School system leaders can draw lessons from small pandemic learning communities to better support their students’ well-being and learning.
What we learned from deep dives into six school systems’ COVID-19 response
From the time schools closed due to the COVID-19 pandemic in mid-March to today, school districts have faced a trifecta of challenges: restarting instruction when schools can’t operate normally, connecting with students who don’t have computers or internet in their homes, and allaying parents’ and teachers’ fears of infection. To date, districts have followed many different paths.
Looking ahead, it is still not clear which ones will finish the academic year with all students in school—either learning remotely or in hybrid arrangements.
For an analysis we published last week as part of the American School District Panel project, we looked closely at six districts and charter management organizations (CMOs), hoping to understand why they took particular approaches to remote learning and how their experiences last spring affected their plans for the fall. Our case studies reflect deep dives into two big-city districts (Baltimore and Chicago), a large inner suburb (Aurora, CO), a rural district (Roaring Fork, CO), and two CMOs working in urban areas (Green Dot and LEARN).
Together, these case studies add texture and depth to the lessons we learned in our national surveys of school district and CMO responses to the pandemic. They show how these leaders formed alliances with local social service agencies, mobilized their central offices to do unfamiliar tasks, and coped with conflicting political pressures about returning to in-person school and educating children in their homes.
Some, but not all, of what we found could have been expected. For example, digital access gaps loomed large last spring and continue to be a concern as districts and CMOs begin the new school year. Urban and rural districts alike are still struggling to connect all their students, and some remain in limbo even today, weeks after instruction has started. What’s astounding is the numbers: Chicago Public Schools launched an initiative to connect 100,000 students to broadband. Baltimore City Public Schools absorbed a six-figure internet bill for families it serves. Both districts still contend with connectivity challenges.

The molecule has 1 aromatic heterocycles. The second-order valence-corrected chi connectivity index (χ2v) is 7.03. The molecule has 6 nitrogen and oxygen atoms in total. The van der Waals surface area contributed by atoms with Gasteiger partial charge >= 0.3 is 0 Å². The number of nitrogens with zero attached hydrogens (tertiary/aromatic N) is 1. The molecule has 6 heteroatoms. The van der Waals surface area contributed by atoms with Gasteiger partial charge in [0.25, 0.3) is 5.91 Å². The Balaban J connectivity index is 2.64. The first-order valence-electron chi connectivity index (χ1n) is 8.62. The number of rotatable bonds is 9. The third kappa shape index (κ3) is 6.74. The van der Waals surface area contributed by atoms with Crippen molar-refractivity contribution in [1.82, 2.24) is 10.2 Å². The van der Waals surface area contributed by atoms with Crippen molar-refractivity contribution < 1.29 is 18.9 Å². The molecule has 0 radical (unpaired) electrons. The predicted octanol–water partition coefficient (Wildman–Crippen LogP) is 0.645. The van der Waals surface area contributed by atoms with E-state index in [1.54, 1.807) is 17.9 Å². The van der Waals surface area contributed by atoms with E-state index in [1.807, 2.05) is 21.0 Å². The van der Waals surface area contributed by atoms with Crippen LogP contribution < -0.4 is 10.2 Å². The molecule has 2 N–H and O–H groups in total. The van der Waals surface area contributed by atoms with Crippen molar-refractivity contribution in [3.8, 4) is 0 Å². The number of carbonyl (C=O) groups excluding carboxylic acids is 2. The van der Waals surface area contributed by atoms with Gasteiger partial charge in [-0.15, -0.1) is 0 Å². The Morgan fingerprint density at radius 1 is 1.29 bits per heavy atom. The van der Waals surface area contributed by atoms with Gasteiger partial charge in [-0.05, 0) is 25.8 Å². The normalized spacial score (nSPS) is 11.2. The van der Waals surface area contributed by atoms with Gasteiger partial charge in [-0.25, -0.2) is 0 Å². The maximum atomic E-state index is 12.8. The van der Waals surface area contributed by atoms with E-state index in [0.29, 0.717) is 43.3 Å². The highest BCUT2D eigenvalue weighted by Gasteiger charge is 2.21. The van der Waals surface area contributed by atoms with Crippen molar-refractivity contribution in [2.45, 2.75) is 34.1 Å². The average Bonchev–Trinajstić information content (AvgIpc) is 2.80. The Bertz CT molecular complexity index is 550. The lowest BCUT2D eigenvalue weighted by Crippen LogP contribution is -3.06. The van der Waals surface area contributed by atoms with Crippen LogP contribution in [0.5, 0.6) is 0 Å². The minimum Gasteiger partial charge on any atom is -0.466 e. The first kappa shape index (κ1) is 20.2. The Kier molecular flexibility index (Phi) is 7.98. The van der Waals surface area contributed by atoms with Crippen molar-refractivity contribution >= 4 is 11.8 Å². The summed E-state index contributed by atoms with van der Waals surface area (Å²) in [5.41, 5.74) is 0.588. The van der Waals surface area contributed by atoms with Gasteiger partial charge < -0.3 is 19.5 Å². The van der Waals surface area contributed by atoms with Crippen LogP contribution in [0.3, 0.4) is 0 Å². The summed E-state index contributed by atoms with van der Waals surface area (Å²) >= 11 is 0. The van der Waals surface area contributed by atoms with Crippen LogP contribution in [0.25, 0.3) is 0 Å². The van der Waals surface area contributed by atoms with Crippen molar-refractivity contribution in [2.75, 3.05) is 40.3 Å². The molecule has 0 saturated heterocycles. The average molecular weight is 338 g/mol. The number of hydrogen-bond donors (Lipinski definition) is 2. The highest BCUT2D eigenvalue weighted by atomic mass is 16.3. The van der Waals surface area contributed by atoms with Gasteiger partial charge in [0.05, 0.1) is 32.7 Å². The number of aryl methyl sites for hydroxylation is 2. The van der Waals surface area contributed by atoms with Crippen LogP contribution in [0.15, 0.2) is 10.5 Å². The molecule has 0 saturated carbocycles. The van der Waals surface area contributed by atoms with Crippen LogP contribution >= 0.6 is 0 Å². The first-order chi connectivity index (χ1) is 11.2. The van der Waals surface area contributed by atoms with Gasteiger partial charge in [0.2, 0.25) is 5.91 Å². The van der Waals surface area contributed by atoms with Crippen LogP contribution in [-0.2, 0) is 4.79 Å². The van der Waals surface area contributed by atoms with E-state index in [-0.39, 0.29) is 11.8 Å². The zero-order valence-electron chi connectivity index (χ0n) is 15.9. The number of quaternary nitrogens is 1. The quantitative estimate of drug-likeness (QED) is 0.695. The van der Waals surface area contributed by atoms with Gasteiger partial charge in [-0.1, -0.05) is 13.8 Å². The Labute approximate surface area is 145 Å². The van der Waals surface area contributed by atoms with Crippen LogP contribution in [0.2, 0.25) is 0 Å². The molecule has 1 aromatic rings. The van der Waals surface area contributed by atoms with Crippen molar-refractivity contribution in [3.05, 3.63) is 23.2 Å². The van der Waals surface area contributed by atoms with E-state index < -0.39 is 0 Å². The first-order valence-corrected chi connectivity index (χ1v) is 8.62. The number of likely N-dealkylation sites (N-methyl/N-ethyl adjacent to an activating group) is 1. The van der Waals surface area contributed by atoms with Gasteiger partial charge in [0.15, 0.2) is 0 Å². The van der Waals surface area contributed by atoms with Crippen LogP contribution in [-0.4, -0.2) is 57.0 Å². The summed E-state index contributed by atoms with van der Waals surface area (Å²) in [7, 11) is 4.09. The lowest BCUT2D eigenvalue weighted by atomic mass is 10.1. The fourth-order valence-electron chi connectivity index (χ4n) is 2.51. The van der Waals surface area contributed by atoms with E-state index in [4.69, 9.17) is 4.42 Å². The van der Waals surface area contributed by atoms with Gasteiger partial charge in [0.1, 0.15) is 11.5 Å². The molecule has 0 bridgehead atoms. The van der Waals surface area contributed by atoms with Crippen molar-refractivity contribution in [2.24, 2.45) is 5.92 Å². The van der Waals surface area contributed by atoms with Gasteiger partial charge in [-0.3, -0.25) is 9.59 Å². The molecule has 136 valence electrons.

Also as expected, school system leaders were concerned about the consequences of trauma experienced by children who were forced to learn in isolation without adult support. These fears were magnified in cities where children had experienced political and racial strife, violence from demonstrators or police, and the horror of family members being struck down by the virus. Starting last spring and continuing into the fall, leaders arranged social and emotional supports for children but feared that what was available was too little to ensure student attendance and focus on learning.
What might have been expected but wasn’t, was how efforts to teach children at home made instruction more visible to school system leaders. District and CMO leaders tuning into classes on Zoom could see big differences in teaching clarity, depth, and coverage. Multiple school systems tightened expectations for curriculum and instruction to get through the crisis, and some leaders are exploring the possibility of holding on to those structures after the crisis passes. Some are also asking how they can expand the numbers of students in contact with the best content presenters, and take advantage of other teachers’ skills in tutoring or follow-up support.
One surprise was how parents also gained new visibility during their experiences with remote instruction, both into the hard work teachers must do and into the differences between schools and teachers in instructional rigor and student motivation. District and CMO leaders hope heightened parent insight will lead to a lasting increase in parent engagement and more effective home-school collaborations.
Also not anticipated was that district and CMO leaders had to pay for new modes of instruction, plus devices and connectivity for parents and new family outreach and social service programs, all while knowing that the COVID-19 recession would lead to cuts in their funding. In most localities, districts and CMOs did what they must in the short run, knowing that hurtful budget cuts of unknown size were sure to come later in the school year.
Facing harsh new challenges, district and CMO leaders got surprisingly little help from their states or the federal government. Those entities continued to dither about everything from instructional guidance to school safety standards and reopening priorities. In a vacuum, local leaders did the best they could for children, families, and teachers.
Thirty-five pod instructors describe their experiences and how they compare to traditional instruction.